Okay, as I'm sure you suspected, that deliberately-provocative headline isn't quite true. What your website doesn't need is boring, repetitive, same-old-same-old content. Interesting, useful content — content that helps drive sales? That, of course, you do need.

The problem (for me, at least — and I suspect for others as well) is coming up with fresh ideas. I mean, let's say I have a site that sells red lederhosen. Made from the finest, most supple suede, hand-crafted to my exacting standards by authentic Alpine lederhosen makers, these are by far the most comfortable and durable lederhosen available today. And did I mention they're red? Talk about unique.

But what can I write about these lederhosen? My first temptation is to simply regurgitate the same “history of lederhosen” article that every other lederhosen site has. The problem is, that topic is tired and overdone... and it doesn't do a darned thing to promote sales of MY lederhosen.

What to do, what to do?

One thing I've found that works well for me when I need to come up with fresh, original article ideas is to observe every day life and see how I can relate my experiences to my product or service.

So let's say I'm standing in line for a long time at the bank (or the grocery store or the “fast” food restaurant or where ever). I start to think how how stylish and comfortable I'd feel if I were wearing a custom-fitted pair of lederhosen made from my company's signature extra-soft suede.

How about an article on how to properly take your own measurements so as to insure the most flattering and comfortable fit for your lederhosen? (Along with a call to action linking to my lederhosen order page.)

Or I'm riding in a car for a while, and when I get out at my destination, I notice some creases in the legs of my lederhosen and, uhmmm, a flattening of the “nap” of the suede on the backside. I decide to write an article about how to properly care for your lederhosen if you wear them when traveling (which, by the way, would be a very timely thing to post a month or two before the summer vacation season).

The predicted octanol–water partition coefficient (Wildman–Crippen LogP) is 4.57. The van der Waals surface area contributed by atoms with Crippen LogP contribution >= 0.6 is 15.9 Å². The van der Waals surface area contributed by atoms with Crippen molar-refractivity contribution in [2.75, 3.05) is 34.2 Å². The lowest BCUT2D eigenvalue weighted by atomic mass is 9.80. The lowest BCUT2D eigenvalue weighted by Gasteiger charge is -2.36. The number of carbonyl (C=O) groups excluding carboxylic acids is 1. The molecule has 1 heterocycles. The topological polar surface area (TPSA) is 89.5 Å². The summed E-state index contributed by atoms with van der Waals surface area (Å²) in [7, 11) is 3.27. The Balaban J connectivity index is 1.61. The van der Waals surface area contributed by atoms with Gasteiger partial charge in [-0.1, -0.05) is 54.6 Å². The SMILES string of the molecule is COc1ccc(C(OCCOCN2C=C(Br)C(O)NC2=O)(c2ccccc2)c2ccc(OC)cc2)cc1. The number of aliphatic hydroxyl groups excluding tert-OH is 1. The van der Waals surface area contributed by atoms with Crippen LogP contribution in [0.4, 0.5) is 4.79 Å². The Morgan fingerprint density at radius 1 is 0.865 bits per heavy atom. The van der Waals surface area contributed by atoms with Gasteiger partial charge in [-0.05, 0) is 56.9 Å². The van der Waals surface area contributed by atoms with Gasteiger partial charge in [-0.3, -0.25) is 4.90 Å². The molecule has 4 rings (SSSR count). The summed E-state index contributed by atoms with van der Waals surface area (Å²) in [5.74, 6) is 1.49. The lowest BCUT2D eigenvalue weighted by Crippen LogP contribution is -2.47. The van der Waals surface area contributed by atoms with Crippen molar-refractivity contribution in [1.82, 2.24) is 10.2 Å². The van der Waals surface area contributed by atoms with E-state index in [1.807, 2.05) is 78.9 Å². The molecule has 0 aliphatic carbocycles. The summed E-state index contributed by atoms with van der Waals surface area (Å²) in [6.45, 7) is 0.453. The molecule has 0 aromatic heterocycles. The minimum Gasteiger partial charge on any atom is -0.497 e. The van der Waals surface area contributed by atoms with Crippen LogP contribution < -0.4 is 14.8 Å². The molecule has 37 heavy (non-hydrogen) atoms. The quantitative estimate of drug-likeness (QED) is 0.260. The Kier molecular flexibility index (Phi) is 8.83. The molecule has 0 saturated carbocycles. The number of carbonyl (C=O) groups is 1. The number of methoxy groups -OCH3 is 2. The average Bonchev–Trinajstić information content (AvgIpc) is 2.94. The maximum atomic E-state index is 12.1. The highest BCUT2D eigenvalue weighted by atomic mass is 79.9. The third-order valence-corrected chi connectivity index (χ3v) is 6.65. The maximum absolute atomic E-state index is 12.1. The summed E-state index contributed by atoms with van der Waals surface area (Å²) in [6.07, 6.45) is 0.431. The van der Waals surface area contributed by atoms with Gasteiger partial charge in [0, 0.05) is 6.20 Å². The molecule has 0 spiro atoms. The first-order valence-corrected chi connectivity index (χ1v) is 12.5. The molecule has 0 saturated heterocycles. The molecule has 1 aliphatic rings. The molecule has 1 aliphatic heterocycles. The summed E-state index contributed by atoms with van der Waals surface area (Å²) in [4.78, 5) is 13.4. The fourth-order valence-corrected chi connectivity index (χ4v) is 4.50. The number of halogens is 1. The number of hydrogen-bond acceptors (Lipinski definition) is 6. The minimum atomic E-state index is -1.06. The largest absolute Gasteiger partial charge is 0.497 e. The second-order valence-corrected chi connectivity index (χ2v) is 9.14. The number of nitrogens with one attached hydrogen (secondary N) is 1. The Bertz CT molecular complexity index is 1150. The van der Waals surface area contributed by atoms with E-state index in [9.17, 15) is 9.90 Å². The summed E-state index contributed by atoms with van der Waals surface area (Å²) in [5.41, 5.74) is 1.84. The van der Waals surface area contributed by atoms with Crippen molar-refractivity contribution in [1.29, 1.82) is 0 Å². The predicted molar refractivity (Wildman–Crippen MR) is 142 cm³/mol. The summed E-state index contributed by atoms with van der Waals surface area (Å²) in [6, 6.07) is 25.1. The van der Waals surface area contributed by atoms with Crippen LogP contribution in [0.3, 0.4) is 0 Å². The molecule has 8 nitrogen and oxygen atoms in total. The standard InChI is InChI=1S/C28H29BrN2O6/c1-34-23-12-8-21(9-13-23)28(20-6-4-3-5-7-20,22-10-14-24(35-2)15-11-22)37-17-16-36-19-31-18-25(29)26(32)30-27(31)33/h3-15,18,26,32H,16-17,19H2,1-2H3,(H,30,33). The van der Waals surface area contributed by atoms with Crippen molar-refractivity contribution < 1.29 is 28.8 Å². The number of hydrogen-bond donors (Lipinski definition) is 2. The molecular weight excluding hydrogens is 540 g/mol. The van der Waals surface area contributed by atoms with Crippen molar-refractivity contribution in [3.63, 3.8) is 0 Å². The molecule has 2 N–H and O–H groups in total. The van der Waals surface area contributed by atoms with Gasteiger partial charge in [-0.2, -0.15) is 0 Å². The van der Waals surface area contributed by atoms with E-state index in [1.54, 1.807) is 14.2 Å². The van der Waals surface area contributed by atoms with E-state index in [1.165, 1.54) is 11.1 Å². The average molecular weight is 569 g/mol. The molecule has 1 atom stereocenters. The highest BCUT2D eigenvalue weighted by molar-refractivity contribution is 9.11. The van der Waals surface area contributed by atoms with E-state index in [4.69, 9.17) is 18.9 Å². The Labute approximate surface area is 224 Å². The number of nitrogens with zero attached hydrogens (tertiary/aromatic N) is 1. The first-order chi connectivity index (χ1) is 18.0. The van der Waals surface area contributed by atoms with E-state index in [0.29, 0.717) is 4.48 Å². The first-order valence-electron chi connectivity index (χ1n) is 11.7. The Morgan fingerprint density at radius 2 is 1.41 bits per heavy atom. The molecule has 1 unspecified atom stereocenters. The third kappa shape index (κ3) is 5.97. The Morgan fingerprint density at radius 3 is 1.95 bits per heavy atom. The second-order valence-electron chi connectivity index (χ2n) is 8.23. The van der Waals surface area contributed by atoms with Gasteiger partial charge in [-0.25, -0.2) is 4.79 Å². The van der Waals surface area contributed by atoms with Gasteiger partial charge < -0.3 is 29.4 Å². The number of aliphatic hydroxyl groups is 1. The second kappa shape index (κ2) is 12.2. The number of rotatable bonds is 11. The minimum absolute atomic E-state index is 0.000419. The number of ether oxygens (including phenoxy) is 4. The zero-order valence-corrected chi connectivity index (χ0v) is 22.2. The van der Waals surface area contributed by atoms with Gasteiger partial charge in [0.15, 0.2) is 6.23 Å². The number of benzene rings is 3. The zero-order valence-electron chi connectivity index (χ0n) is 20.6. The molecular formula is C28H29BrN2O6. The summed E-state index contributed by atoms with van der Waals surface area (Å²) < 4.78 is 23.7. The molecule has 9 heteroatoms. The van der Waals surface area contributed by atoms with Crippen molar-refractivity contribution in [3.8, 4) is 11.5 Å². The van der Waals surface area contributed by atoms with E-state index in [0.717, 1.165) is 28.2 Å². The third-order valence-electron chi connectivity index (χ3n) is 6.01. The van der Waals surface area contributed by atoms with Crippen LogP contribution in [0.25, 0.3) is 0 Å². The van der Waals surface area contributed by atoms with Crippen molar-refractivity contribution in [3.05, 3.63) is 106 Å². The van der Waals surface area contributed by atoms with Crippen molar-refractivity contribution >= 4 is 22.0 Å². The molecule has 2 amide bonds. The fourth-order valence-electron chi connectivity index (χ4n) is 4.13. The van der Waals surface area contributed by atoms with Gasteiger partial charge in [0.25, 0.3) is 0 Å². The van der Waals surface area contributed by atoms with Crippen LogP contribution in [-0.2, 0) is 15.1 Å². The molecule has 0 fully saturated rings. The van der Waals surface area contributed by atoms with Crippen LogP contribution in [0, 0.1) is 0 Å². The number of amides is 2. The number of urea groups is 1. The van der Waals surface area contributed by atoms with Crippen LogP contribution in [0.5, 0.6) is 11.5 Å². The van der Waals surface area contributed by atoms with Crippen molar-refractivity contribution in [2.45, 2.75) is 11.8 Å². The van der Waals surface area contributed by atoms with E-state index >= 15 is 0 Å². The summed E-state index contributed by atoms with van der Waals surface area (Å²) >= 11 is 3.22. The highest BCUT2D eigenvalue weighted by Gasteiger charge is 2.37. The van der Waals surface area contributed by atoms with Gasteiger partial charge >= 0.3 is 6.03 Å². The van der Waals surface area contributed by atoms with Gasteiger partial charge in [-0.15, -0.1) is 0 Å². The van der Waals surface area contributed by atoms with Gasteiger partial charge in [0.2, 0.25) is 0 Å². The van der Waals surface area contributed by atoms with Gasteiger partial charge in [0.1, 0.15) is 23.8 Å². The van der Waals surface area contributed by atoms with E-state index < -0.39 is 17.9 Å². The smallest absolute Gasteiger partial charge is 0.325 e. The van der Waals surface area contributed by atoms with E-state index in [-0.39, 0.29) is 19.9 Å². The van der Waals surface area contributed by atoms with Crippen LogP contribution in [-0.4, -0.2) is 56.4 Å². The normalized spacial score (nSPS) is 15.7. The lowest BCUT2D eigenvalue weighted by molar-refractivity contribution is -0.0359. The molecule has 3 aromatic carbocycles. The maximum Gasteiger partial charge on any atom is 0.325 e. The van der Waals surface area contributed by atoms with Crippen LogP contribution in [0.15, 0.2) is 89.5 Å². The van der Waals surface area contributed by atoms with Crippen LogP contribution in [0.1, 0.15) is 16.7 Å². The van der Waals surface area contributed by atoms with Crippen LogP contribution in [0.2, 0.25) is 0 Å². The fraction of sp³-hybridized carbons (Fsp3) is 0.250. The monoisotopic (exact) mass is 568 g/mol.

Of course, I'd also mention how comfortable and breatheable genuine suede lederhosen are on long trips, and include a call to action linked to my lederhosen order page.

Or I'm eating my favorite schnitzel and sauerkraut for supper, and I spill some on my lederhosen. I realize my customers would likely appreciate an article with tips on how to remove schnitzel stains and sauerkraut odor from suede without destroying the suppleness of the leather.

And, naturally I'd mention how my lederhosen are pre-treated for stain and odor resistance with (you knew this was coming) a call to action and a link to the lederhosen order page.

Do you see what each of these articles have in common? They all:

  • Are relevant to experiences my customers could commonly run into, because they're based on real life situations.
  • Demonstrate how my lederhosen are designed to address these issues.
  • Are, therefore, useful, original and fresh content.
  • Include a call to action linking to the appropriate product order page, thereby making it super-easy for visitors to buy the fabulous products they've just learned about in the article. (This is the step site owners most often overlook, in my observation.)

Now that's the kind of content I think every sales-oriented website could use.


June 22, 2008





Learn more about the ways Diane can help improve the performance and profitability of your business web site, or request a no-obligation personal consultation, by visiting www.NineYards.com.



Comments(7)

As people work themselves into a frenzy over link building it's amazing how many don't put some energy into creating something link worthy. Good content and useful widgets attract links, sometimes good ones, occasionally great ones!

if I need a copwriter for my website I will definitely call you. Your advice is spot on

@Dave Robinson - you're exactly right. What good is it running around begging for links if you don't have something link-worthy to start with? Excellent point.

@David Rankin - thanks! :-)

Your article reminds me of a Seinfeld episode in which Elaine is struggling to come up with some original content about "Himalayan walking shoes" for the J. Petermann catalog. Lo and behold, a harrowing experience sparks the idea for that perfect narrative to describe the product in a creative, informative manner. Honestly, it hits on your first three bullet points if you watch it.

Silly reference perhaps, but it actually illustrates your point quite beautifully. :)

You have it right! The meat of every copy should not be taken for granted. It should be clear and to the point. Hence, it should serve its purpose. What good is the copy if nobody gets it? There should also be a "call-to-action" link that is convenient for your visitors and sales is on the way!

Many thanks for your article. Really insight me. Keep great job

I love how genuinely USEFUL your articles are. You always offer a truly fresh perspective. Thank you!

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Search Engine Guide > Diane Aull > Your Website Doesn't Need Content